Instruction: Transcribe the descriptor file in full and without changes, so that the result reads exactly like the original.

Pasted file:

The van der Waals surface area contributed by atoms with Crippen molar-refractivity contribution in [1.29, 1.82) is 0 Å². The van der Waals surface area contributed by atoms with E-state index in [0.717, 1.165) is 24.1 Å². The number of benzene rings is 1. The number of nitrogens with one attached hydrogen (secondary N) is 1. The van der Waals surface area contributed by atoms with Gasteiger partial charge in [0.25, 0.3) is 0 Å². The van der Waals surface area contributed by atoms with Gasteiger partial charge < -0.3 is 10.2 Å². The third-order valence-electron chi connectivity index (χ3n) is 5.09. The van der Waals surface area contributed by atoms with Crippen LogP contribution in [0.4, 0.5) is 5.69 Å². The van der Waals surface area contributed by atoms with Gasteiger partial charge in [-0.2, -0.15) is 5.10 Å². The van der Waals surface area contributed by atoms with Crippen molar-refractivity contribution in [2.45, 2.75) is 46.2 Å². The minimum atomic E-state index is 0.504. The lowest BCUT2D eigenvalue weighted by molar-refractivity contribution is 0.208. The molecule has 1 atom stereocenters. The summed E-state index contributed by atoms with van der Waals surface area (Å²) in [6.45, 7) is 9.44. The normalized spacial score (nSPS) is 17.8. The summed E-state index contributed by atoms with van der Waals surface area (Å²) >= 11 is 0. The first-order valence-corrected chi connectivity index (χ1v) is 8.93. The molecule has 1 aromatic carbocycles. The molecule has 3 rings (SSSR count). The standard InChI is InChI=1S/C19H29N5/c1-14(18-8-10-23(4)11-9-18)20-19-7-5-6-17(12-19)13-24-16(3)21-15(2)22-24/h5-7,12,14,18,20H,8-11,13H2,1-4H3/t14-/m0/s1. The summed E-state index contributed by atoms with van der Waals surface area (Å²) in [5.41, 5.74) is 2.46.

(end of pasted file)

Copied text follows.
The van der Waals surface area contributed by atoms with Crippen molar-refractivity contribution in [1.29, 1.82) is 0 Å². The van der Waals surface area contributed by atoms with E-state index in [0.717, 1.165) is 24.1 Å². The number of benzene rings is 1. The number of nitrogens with one attached hydrogen (secondary N) is 1. The van der Waals surface area contributed by atoms with Gasteiger partial charge in [0.25, 0.3) is 0 Å². The van der Waals surface area contributed by atoms with Gasteiger partial charge < -0.3 is 10.2 Å². The third-order valence-electron chi connectivity index (χ3n) is 5.09. The van der Waals surface area contributed by atoms with Crippen LogP contribution in [0.4, 0.5) is 5.69 Å². The van der Waals surface area contributed by atoms with Gasteiger partial charge in [-0.2, -0.15) is 5.10 Å². The van der Waals surface area contributed by atoms with Crippen molar-refractivity contribution in [2.45, 2.75) is 46.2 Å². The minimum atomic E-state index is 0.504. The lowest BCUT2D eigenvalue weighted by molar-refractivity contribution is 0.208. The molecule has 1 atom stereocenters. The summed E-state index contributed by atoms with van der Waals surface area (Å²) in [6.45, 7) is 9.44. The normalized spacial score (nSPS) is 17.8. The summed E-state index contributed by atoms with van der Waals surface area (Å²) >= 11 is 0. The first-order valence-corrected chi connectivity index (χ1v) is 8.93. The molecule has 1 aromatic carbocycles. The molecule has 3 rings (SSSR count). The standard InChI is InChI=1S/C19H29N5/c1-14(18-8-10-23(4)11-9-18)20-19-7-5-6-17(12-19)13-24-16(3)21-15(2)22-24/h5-7,12,14,18,20H,8-11,13H2,1-4H3/t14-/m0/s1. The summed E-state index contributed by atoms with van der Waals surface area (Å²) in [5.41, 5.74) is 2.46.